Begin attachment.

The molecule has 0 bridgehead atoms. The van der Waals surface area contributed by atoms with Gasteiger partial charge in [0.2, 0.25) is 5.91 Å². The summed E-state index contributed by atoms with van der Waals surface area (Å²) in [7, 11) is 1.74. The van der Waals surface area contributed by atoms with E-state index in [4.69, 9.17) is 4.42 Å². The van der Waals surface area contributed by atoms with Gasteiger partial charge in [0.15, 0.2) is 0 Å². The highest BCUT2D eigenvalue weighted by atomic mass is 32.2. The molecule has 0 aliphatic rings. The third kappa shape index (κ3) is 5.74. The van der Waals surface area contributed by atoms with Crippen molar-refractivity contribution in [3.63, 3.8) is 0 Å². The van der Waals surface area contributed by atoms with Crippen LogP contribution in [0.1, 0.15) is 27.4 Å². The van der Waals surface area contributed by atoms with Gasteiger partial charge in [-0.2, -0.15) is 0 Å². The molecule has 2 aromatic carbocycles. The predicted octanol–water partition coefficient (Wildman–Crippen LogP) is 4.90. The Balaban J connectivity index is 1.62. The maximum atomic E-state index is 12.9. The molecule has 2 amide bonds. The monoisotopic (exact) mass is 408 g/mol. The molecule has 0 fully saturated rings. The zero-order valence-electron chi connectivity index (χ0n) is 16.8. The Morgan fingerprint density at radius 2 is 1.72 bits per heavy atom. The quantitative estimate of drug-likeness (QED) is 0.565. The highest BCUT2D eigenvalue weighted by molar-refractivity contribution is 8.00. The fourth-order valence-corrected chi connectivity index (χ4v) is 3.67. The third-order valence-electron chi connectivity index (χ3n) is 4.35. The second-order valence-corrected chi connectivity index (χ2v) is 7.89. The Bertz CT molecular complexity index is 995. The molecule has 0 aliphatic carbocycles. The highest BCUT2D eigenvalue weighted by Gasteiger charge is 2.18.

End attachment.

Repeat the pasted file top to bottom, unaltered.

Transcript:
The molecule has 0 bridgehead atoms. The van der Waals surface area contributed by atoms with Gasteiger partial charge in [0.2, 0.25) is 5.91 Å². The summed E-state index contributed by atoms with van der Waals surface area (Å²) in [7, 11) is 1.74. The van der Waals surface area contributed by atoms with E-state index in [4.69, 9.17) is 4.42 Å². The van der Waals surface area contributed by atoms with Gasteiger partial charge in [0.15, 0.2) is 0 Å². The highest BCUT2D eigenvalue weighted by atomic mass is 32.2. The molecule has 0 aliphatic rings. The third kappa shape index (κ3) is 5.74. The van der Waals surface area contributed by atoms with Crippen molar-refractivity contribution in [3.63, 3.8) is 0 Å². The van der Waals surface area contributed by atoms with Crippen LogP contribution in [0.1, 0.15) is 27.4 Å². The van der Waals surface area contributed by atoms with Gasteiger partial charge in [-0.2, -0.15) is 0 Å². The molecule has 2 aromatic carbocycles. The predicted octanol–water partition coefficient (Wildman–Crippen LogP) is 4.90. The Balaban J connectivity index is 1.62. The maximum atomic E-state index is 12.9. The molecule has 2 amide bonds. The monoisotopic (exact) mass is 408 g/mol. The molecule has 0 fully saturated rings. The zero-order valence-electron chi connectivity index (χ0n) is 16.8. The Morgan fingerprint density at radius 2 is 1.72 bits per heavy atom. The quantitative estimate of drug-likeness (QED) is 0.565. The highest BCUT2D eigenvalue weighted by molar-refractivity contribution is 8.00. The fourth-order valence-corrected chi connectivity index (χ4v) is 3.67. The third-order valence-electron chi connectivity index (χ3n) is 4.35. The second-order valence-corrected chi connectivity index (χ2v) is 7.89. The Bertz CT molecular complexity index is 995. The molecule has 0 aliphatic carbocycles. The highest BCUT2D eigenvalue weighted by Gasteiger charge is 2.18.